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HBO Home Entertainment rarely shies away from controversial or sensational real-life stories and Behind the Candelabra proves to be no exception. In his heyday, Liberace was one of the most recognizable personalities in the entertainment world, becoming more flamboyant with time. Trained as a classical pianist (and quite an accomplished one!), Liberace saw the potential in taking his piano act to a broad audience through the relatively new medium of television. To distinguish his act even further, Liberace added what would become his trademark, the candelabrum, to his stage piano. While he was beloved by millions of fans, there was a very dark side to the Liberace persona, and it is this side of Liberace that forms the basis for this made-for-television movie.
Behind the Candelabra opens in 1977, the finale decade of Liberace’s life. Scott Thorson (Matt Damon), an animal trainer, hooks up with Bob Black (Scott Bakula) in a gay bar. Minutes into the film, we get a full dose of Liberace himself (Michael Douglas) giving a trademark Las Vegas concert, complete with dueling pianist Billy Leatherwood (Cheyenne Jackson) and Mama Liberace (Debby Reynolds). Thorson and boyfriend Black get a personal visit to the Liberace mansion. Scott is offered a job at the house, and sparks begin to fly between him and Liberace.
A bit later, Scott gets a full confession from Liberace, including his early introduction to the homosexual lifestyle. The problem, as we discover, is that the star must keep this aspect of his life completely in the closet since its revelation would destroy his large female fan base. For the remainder of the film, we get uncomfortably close to the “real” story, punctuated with periodic visits from manager Seymour Heller (Dan Aykroyd), and creepy plastic surgeon Jack Startz (Rob Lowe), among others.
Based Scott Thorson’s best-selling book Behind the Candelabra: My Life with Liberace, Richard LaGravenese’s screenplay is fully realized by director Steven Soderbergh. In the HBO tradition, there are no holds barred in the video and audio engineering that is expected for a larger-than-life personality.
As a 2013 production, you would expect outstanding visuals and, for the most part, this is what we get. There is occasionally a surprising softening around some of the edges, largely in the scenes that look like they were shot with documentary cameras. Fortunately, most of the images are quite clear and sharp. The make-up job done on both Douglas and Damon, particularly post plastic surgery is outstanding. Colors are terrific, doing full justice to the Liberace wardrobe.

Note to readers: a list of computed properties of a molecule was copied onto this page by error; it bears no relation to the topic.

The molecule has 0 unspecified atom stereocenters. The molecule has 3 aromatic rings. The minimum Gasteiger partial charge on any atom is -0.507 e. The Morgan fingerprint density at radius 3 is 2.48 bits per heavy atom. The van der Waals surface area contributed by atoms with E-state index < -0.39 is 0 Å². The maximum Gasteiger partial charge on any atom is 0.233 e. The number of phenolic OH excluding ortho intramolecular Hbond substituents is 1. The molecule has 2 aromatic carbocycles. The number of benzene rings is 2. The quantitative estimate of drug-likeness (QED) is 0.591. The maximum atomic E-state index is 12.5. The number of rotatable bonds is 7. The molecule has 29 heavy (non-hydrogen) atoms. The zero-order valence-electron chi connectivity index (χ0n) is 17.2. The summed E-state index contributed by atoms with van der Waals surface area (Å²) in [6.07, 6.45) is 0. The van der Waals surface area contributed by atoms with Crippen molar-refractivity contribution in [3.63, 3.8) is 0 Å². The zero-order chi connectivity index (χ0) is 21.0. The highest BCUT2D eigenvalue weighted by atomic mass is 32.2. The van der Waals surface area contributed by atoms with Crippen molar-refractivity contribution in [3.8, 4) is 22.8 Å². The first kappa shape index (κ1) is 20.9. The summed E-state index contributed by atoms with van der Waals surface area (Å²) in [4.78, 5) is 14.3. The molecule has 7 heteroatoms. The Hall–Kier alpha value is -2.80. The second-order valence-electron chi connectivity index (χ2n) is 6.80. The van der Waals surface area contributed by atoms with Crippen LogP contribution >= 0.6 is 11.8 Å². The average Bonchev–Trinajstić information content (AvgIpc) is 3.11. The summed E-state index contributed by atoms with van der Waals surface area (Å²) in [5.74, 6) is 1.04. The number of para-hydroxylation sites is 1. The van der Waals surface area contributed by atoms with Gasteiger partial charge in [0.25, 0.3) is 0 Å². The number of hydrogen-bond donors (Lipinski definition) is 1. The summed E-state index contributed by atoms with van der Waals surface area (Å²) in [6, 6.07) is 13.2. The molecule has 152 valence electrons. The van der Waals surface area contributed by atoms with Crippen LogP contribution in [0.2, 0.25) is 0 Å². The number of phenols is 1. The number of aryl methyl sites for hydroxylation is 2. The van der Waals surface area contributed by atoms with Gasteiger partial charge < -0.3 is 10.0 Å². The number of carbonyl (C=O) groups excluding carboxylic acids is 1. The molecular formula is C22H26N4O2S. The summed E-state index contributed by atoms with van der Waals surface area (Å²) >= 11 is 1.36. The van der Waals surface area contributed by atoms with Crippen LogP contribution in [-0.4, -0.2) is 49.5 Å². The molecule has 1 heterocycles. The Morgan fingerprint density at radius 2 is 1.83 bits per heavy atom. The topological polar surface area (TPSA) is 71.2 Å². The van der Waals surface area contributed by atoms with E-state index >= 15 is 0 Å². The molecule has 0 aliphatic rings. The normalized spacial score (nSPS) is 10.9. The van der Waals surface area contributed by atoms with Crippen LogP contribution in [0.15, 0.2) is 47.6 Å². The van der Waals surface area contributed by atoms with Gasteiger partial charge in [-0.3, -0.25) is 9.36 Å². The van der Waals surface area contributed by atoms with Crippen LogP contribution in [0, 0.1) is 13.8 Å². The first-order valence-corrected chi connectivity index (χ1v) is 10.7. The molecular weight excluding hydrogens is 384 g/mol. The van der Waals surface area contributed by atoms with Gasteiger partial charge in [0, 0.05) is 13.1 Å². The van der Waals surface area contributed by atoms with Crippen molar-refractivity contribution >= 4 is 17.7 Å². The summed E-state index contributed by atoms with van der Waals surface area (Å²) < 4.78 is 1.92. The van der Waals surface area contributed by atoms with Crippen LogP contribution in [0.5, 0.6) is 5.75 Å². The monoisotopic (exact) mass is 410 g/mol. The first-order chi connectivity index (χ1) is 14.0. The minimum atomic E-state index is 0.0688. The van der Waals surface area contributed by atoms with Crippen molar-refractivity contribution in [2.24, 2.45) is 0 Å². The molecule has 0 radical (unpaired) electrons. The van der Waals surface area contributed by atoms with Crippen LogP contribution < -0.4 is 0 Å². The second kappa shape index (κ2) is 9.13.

The DTS-HD Master Audio 5.1 surround track is very detailed and atmospheric. Dialogue, the essence of this film, is quite clear.
There is a featurette
- Behind the Making of Behind the Candelabra: (14:03) (English DTS Stereo 48 kHz/24-bit). This is a brief background on the making of this film that covers most of the bases.
The Definitive Word
HBO Home Entertainment took a calculated risk in tackling Liberace’s final years. The behind-the-scenes perspective on the personal life of one of America’s most iconic entertainers might not be big news for today’s younger and more accepting audience. However, this exposé would have been anathema to the traditional Liberace groupies. As we have discovered from no-holds-barred biographies of Elvis, Judy Garland, and other music legends, some of this country’s most popular performers were possessed by personal demons that would have made many of their fans cringe. By the way of full disclosure, there are some pretty intense homoerotic moments with few figurative punches pulled, making this one suitable for mature and tolerant viewers only. That caveat aside, Behind the Candelabra is one of HBO’s best efforts at a credible biopic and, given the high quality of performance and production, receives a high recommendation.
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